Grand Canyon Shopping: A Surplus of Souvenirs
Merchandise ranges from simple mementos to works of art
Surrounded by little but the gradually receding incline of the sprawling Colorado Plateau, Grand Canyon is about as far as you can get from any mall. But for designers, photographers, jewelers, graphic artists, sculptors, and painters, it’s close to perfect. The canyon’s appearance changes depending on shadow, sun, and season, making it a natural inspiration for works of art.
A shopping excursion in the Historic Village can be pleasant way to spend a few hours, and chances are you’ll find something new, and affordable, in every shop. Whether you need a souvenir baseball cap, a sweatshirt, or a one-of-a-kind artistic gift, here are some items that stand out.
The Kolb Brothers were legendary early 20th-century photographers and filmmakers whose still photos and films brought Kolb Studio to the attention of the world. Inside their historic studio, you can view their antique cameras and decades worth of paintings by plein-air artists inspired by Grand Canyon. The collection grows larger each year as artists from around the world arrive to paint Grand Canyon’s shifting light and shadow and vibrant colors — with many of those paintings being exhibited here.
In 1914 near the Kolb Brothers’ Studio, famed park architect Mary Colter created the Lookout Studio on the very edge of the canyon. For millions of visitors, gift items emblazoned with a Grand Canyon logo or stencil are easily affordable and ultimately “giftable.” You’ll find those items here, as well as a large selection of photography, postcards, rocks and minerals, jewelry, and assorted souvenirs. At the Bright Angel Lodge (another Mary Colter creation), the gift shop features supplies for hiking and mule trips, as well as a selection of books, T-shirts and gifts.
Some souvenirs take liquid form. Found at several of the park’s restaurants are craft beers and locally sourced spirits and wines, including dozens of vine-to-bottle selections from Arizona’s leading vintners and distillers. The park’s premium wine list is found at the El Tovar Dining Room where more than 100 varieties of wine include chenin blanc: Sangiovese from Carlson Creek in Willcox, Ariz.; Tazi (a white blend); Dayden (a dry rosé); and Mangus (a Tuscan blend cabernet sauvignon) from Arizona Stronghold in Camp Verde. These and other selections have earned the El Tovar Wine Spectator magazine’s Award of Excellence several years running. Guests can stock up on champagnes, chardonnays, pinot noirs, merlots, and zinfandels from the dining room to add to their personal wine cellars.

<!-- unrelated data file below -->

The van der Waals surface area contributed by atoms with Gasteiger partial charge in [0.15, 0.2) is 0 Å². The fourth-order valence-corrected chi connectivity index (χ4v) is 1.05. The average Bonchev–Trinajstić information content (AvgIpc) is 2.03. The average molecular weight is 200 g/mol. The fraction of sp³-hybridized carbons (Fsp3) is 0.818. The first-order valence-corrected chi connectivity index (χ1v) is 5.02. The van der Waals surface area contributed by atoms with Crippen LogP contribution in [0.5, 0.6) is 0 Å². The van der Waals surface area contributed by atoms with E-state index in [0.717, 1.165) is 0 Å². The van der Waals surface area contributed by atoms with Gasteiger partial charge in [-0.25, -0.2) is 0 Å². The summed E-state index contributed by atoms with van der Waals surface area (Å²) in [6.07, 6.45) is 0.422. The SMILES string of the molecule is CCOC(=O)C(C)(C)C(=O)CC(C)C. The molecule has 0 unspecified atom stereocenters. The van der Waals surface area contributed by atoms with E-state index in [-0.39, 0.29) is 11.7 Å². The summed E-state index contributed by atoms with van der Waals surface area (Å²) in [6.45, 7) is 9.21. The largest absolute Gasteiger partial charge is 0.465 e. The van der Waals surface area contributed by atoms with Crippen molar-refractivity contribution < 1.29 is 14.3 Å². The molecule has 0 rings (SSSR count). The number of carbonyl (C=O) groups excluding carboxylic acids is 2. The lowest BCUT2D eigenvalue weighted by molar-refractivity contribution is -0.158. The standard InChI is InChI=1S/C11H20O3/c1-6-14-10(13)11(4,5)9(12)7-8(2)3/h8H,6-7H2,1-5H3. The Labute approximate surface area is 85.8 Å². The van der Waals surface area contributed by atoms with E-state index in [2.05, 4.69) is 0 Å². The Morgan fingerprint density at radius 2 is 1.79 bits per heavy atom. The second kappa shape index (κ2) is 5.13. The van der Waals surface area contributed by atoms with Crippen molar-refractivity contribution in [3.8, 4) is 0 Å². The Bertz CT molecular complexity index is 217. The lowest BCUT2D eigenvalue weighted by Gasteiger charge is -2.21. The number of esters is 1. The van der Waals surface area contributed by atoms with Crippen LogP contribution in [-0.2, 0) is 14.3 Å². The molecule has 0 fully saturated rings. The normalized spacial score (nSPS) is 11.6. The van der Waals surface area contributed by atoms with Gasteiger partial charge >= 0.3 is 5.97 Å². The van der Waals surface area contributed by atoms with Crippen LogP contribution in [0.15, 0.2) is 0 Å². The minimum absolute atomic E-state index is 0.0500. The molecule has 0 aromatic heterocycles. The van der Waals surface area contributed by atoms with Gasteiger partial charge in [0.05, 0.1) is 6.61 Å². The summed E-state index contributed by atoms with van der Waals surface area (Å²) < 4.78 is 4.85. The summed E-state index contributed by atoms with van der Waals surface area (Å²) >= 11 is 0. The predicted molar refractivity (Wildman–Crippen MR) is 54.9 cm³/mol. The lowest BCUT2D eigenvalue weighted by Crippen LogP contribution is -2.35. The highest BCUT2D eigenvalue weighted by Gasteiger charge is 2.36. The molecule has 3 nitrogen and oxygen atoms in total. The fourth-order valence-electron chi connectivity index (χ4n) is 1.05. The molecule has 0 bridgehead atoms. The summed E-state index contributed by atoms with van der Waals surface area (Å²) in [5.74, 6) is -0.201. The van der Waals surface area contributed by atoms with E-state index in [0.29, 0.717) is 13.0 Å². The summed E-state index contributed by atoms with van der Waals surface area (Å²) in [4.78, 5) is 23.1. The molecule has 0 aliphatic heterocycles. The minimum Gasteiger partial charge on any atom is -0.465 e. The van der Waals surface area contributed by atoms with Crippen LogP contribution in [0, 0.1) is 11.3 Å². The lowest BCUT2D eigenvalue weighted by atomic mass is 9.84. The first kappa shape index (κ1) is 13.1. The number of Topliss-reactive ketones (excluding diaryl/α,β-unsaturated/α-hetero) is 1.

Explore El Tovar’s cozy pub and neighboring watering holes and you’ll find locally sourced beers including Bright Angel IPA from Flagstaff’s Lumberyard Brewing Co., and spirits such as Copper City Bourbon from Arizona Distilling Co. in Tempe; Grand Canyon Vodka crafted by Canyon Diablo Spirits of Flagstaff; and Gold Miner Agave Rum from Arizona’s oldest craft distillery, Desert Diamond Distillery of Kingman. All can be purchased to take home.
Jewelry and Pottery and Clothing, oh my!
Inside the El Tovar’s first-floor gift shop, exquisite high-end items including handmade silver and turquoise jewelry — rings, earrings, brooches, pins, and pendants among them — are wonderful examples of Arizona artistry. Clothing created from soft wool and handcrafted leather often features the classic look of the American Southwest, a theme that carries over to assorted apparel, photographs, and paintings.
Beside the El Tovar is a landmark whose heritage is rooted in retail. Mary Colter designed Hopi House in 1905 as a combination residence and retail center where Native Americans sold apparel, pottery, jewelry, and other handcrafted items. Although no longer a residence, the two-story structure is still a showplace for an impressive range of gift items, notably authentic Native American arts and crafts. With limits set on pricing, the authentic pottery, jewelry, and paintings are likely to be less expensive than similar items found outside the park.
The Rail Thing
Connected to Grand Canyon National Park via the Grand Canyon Railway, the depot at the end of the line in the historic town of Williams is a “one-stop shop” for railroad souvenirs and Arizona art, making it a popular destination for anyone who enjoys trains and the Old West. And since both Grand Canyon and the Grand Canyon Railway attract visitors of all ages, the store’s inventory appeals to all of them. Books range from train-themed primers rich with illustrations to well-researched histories of railroads, Grand Canyon, Native Americans, and the Old West (illustrations optional). On the opposite end of the spectrum, skilled shoppers with an eye for elegance can find handcrafted Navajo necklaces that fetch up to $500. The large store is also well stocked with T-shirts, mugs, postcards, posters, framed prints, and limited-edition signed photographs.
How to Explore
Grand Canyon National Park Lodges provides the premier in-park lodging, managing six distinctly different lodges. From the El Tovar hotel, long considered the crown jewel of national park hotels, to Phantom Ranch, the only lodging on the floor of the canyon, you’ll find accommodations to help you get the most out of your visit to the Grand Canyon. You can also book rafting, railway, and motorcoach tours. For more information and reservations, visit grandcanyonlodges.com or call 888-297-2757.
For more travel experiences available from the Xanterra Travel Collection® and its affiliated properties, visit xanterra.com/stories.